Digital Play, written by Kyle Mawer and Graham Stanley, is the latest in Delta Publishing’s Teacher Development Series, an impressive strand that includes Nickly Hockly and Lindsay Clandfield’s guide to Teaching Online and Scott Thornbury and Luke Medding’s seminal Teaching Unplugged. This book concentrates on the use of computer games in language teaching.
The book is divided into three sections. The first looks at the wider place that video games occupy in society, how they are currently used in education and how they can be used with language learners. The second part includes a variety of activities, concentrating on all four language skills and the full spectrum of technical scenarios. The final part highlights the ways that video games can be incorporated into a syllabus and offers suggestions for how they help teachers to develop. Read on »
The world of Computer Assisted Language Learning (CALL) is an area which is growing in momentum at a very quick pace. There are numerous books available to instruct EFL/ ESL teachers in the basics of CALL, but what may be of even greater assistance are journals, especially if you are interested in CALL itself and not just setting tasks for your students to do in word processing! If you are like me and relatively new to the wonders of CALL, then I advise you to look at as many research articles as you can and journals are a great place to find ideas. ReCALL (The Journal of EUROCALL [European Association for Computer Assisted Language Learning]) is one of the most well-known and esteemed international CALL journals whose self-stated aim is to include “…the use of technologies for language learning and teaching, including all relevant aspects of research and development”. It is a refereed journal published by Cambridge and it is released three times a year in January, May and September, with the May issue containing papers from the EUROCALL conference. Read on »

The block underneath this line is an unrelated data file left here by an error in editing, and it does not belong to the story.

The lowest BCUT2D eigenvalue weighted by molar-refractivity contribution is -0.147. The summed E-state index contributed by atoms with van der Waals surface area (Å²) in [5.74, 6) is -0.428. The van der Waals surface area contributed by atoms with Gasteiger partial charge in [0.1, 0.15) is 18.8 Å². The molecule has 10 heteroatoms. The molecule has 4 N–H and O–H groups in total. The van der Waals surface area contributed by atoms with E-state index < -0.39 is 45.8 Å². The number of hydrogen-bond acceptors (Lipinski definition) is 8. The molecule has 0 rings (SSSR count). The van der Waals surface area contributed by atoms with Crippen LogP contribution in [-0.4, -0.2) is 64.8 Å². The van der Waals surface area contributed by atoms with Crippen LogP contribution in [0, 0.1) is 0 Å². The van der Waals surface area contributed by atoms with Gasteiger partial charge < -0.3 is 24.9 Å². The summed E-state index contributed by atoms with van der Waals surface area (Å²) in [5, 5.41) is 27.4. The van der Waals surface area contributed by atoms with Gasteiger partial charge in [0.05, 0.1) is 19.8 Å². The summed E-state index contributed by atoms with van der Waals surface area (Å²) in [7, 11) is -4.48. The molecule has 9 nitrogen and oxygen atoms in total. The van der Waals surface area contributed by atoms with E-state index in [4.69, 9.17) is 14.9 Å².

When I heard that Cambridge was bringing out a new book in their Handbooks for Language Teachers series entitled Learning One-to-One I was keen to get my hands on a copy. The series is a favourite of mine and over the past few years I’ve found an increasing number of one-to-one lessons on my timetable. I prefer teaching groups as I find one-to-one teaching less dynamic and more tiring, so I was hoping that Ingrid Wisniewska’s book would give me some new ideas and stop one-to-one lessons being such a chore. Read on »
Perspectives on Language Learning Materials Development